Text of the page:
BUSINESS
July 17, 1993 | WILLIAM TUOHY, TIMES STAFF WRITER
Jacques Attali, president of the European Bank for Reconstruction and Development, quit Friday--two months earlier than anticipated--after his institution was blasted in an audit report for excessive spending. The French Attali had submitted his resignation in June amid a storm of criticism of the bank's lavish spending for its London-based headquarters. He had been asked to stay on until a successor was appointed, probably in September.
NEWS
June 26, 1993 | WILLIAM TUOHY, TIMES STAFF WRITER
Jacques Attali, the president of the European Bank for Reconstruction and Development who was assailed for spending more on the bank than on its impoverished Eastern European clients, resigned Friday. The bank was set up by more than 50 nations to channel money into former Soviet Bloc countries that now are trying to create market-based economies.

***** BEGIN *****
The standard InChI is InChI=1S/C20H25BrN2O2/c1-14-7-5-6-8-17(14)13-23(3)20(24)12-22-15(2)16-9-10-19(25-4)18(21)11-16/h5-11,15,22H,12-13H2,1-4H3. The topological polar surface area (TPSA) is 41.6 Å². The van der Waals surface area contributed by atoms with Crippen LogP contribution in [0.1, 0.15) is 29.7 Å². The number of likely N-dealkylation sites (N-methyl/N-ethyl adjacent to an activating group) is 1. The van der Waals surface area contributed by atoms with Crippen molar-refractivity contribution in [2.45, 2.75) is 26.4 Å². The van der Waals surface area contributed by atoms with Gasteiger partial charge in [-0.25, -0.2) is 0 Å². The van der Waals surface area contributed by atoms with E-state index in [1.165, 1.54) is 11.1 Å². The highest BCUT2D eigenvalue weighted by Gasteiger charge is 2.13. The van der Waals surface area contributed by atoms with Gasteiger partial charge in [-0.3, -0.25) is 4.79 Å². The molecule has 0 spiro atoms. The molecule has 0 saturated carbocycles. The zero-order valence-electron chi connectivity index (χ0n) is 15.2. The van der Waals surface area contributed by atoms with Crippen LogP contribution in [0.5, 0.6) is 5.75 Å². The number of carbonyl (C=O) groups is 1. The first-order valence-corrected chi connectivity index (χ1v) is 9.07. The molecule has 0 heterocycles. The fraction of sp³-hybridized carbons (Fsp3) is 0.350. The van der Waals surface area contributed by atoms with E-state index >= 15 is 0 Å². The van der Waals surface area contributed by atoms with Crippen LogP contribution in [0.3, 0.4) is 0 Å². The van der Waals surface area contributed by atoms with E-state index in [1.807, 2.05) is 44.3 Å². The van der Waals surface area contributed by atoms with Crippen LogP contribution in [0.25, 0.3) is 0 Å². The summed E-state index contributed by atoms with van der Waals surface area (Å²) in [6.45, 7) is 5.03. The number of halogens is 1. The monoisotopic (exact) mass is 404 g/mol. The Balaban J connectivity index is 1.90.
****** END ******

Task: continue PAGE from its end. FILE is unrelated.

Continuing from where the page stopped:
BOOKS
August 30, 1987 | Paul Erdman, Erdman is an economist and novelist. His most recent book is "The Panic of '89 , " published by Doubleday. and
This is a biography of one of the great merchant bankers of our generation, Siegmund Warburg. The author, Jacques Attali, is, at age 42, the closest adviser of France's president, Francois Mitterrand. Attali obviously admires Warburg greatly, calling him "the prince of finance, the adventurer of the century." The Warburgs are a Sephardic Jewish family which settled in northern Germany in the early 16th Century.
BOOKS
September 23, 2001 | STEVE WASSERMAN, Steve Wasserman is Book Editor of The Times